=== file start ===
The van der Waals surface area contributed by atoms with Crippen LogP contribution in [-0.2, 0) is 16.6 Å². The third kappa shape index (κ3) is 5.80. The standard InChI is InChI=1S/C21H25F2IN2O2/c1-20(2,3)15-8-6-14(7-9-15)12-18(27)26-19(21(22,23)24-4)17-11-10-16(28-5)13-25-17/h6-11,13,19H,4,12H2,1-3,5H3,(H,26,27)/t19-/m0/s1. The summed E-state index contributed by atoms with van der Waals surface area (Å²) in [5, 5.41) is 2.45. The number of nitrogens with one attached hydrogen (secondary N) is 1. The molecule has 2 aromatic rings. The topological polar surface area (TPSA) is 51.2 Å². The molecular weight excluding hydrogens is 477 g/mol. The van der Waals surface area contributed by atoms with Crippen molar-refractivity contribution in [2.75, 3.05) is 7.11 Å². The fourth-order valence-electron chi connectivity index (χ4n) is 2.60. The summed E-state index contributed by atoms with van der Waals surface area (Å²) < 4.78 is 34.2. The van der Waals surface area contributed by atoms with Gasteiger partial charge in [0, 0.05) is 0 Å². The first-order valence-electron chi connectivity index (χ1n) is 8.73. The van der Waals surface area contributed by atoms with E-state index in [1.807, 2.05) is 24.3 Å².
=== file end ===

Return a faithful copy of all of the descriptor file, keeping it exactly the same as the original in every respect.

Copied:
The van der Waals surface area contributed by atoms with Crippen LogP contribution in [-0.2, 0) is 16.6 Å². The third kappa shape index (κ3) is 5.80. The standard InChI is InChI=1S/C21H25F2IN2O2/c1-20(2,3)15-8-6-14(7-9-15)12-18(27)26-19(21(22,23)24-4)17-11-10-16(28-5)13-25-17/h6-11,13,19H,4,12H2,1-3,5H3,(H,26,27)/t19-/m0/s1. The summed E-state index contributed by atoms with van der Waals surface area (Å²) in [5, 5.41) is 2.45. The number of nitrogens with one attached hydrogen (secondary N) is 1. The molecule has 2 aromatic rings. The topological polar surface area (TPSA) is 51.2 Å². The molecular weight excluding hydrogens is 477 g/mol. The van der Waals surface area contributed by atoms with Crippen molar-refractivity contribution in [2.75, 3.05) is 7.11 Å². The fourth-order valence-electron chi connectivity index (χ4n) is 2.60. The summed E-state index contributed by atoms with van der Waals surface area (Å²) < 4.78 is 34.2. The van der Waals surface area contributed by atoms with Gasteiger partial charge in [0, 0.05) is 0 Å². The first-order valence-electron chi connectivity index (χ1n) is 8.73. The van der Waals surface area contributed by atoms with E-state index in [1.807, 2.05) is 24.3 Å².